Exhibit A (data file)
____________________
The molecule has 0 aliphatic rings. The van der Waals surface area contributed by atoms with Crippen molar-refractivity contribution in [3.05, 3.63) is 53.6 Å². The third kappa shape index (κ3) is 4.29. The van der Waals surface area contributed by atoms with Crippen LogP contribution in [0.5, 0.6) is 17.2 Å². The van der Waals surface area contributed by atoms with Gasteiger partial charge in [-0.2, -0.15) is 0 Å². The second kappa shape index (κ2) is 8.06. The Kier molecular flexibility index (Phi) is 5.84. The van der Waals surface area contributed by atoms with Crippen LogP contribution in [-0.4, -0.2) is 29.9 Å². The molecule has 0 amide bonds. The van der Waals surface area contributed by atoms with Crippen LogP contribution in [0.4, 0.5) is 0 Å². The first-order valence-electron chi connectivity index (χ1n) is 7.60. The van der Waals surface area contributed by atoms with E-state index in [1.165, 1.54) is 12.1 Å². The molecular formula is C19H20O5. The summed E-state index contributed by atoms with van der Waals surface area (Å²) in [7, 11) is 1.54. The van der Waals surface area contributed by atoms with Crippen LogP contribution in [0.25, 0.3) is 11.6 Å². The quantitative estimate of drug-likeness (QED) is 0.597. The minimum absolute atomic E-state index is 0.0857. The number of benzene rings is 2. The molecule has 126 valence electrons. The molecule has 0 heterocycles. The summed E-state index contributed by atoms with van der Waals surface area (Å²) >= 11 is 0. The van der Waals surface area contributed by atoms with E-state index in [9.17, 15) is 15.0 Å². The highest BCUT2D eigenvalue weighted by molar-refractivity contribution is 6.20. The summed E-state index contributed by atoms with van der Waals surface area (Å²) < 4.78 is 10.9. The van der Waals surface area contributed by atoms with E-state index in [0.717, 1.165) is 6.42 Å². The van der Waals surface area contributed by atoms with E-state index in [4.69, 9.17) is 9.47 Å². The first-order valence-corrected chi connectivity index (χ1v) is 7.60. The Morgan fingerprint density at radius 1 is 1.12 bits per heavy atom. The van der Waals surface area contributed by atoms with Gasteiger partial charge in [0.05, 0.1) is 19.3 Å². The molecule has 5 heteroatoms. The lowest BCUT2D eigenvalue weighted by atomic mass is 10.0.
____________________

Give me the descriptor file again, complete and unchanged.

The molecule has 0 aliphatic rings. The van der Waals surface area contributed by atoms with Crippen molar-refractivity contribution in [3.05, 3.63) is 53.6 Å². The third kappa shape index (κ3) is 4.29. The van der Waals surface area contributed by atoms with Crippen LogP contribution in [0.5, 0.6) is 17.2 Å². The van der Waals surface area contributed by atoms with Gasteiger partial charge in [-0.2, -0.15) is 0 Å². The second kappa shape index (κ2) is 8.06. The Kier molecular flexibility index (Phi) is 5.84. The van der Waals surface area contributed by atoms with Crippen LogP contribution in [-0.4, -0.2) is 29.9 Å². The molecule has 0 amide bonds. The van der Waals surface area contributed by atoms with Crippen LogP contribution in [0.4, 0.5) is 0 Å². The first-order valence-electron chi connectivity index (χ1n) is 7.60. The van der Waals surface area contributed by atoms with E-state index in [1.165, 1.54) is 12.1 Å². The molecular formula is C19H20O5. The summed E-state index contributed by atoms with van der Waals surface area (Å²) in [7, 11) is 1.54. The van der Waals surface area contributed by atoms with Crippen LogP contribution in [0.25, 0.3) is 11.6 Å². The quantitative estimate of drug-likeness (QED) is 0.597. The minimum absolute atomic E-state index is 0.0857. The number of benzene rings is 2. The molecule has 126 valence electrons. The molecule has 0 heterocycles. The summed E-state index contributed by atoms with van der Waals surface area (Å²) >= 11 is 0. The van der Waals surface area contributed by atoms with E-state index in [9.17, 15) is 15.0 Å². The highest BCUT2D eigenvalue weighted by molar-refractivity contribution is 6.20. The summed E-state index contributed by atoms with van der Waals surface area (Å²) < 4.78 is 10.9. The van der Waals surface area contributed by atoms with E-state index in [0.717, 1.165) is 6.42 Å². The van der Waals surface area contributed by atoms with E-state index in [4.69, 9.17) is 9.47 Å². The first-order valence-corrected chi connectivity index (χ1v) is 7.60. The Morgan fingerprint density at radius 1 is 1.12 bits per heavy atom. The van der Waals surface area contributed by atoms with Gasteiger partial charge in [0.05, 0.1) is 19.3 Å². The molecule has 5 heteroatoms. The lowest BCUT2D eigenvalue weighted by atomic mass is 10.0.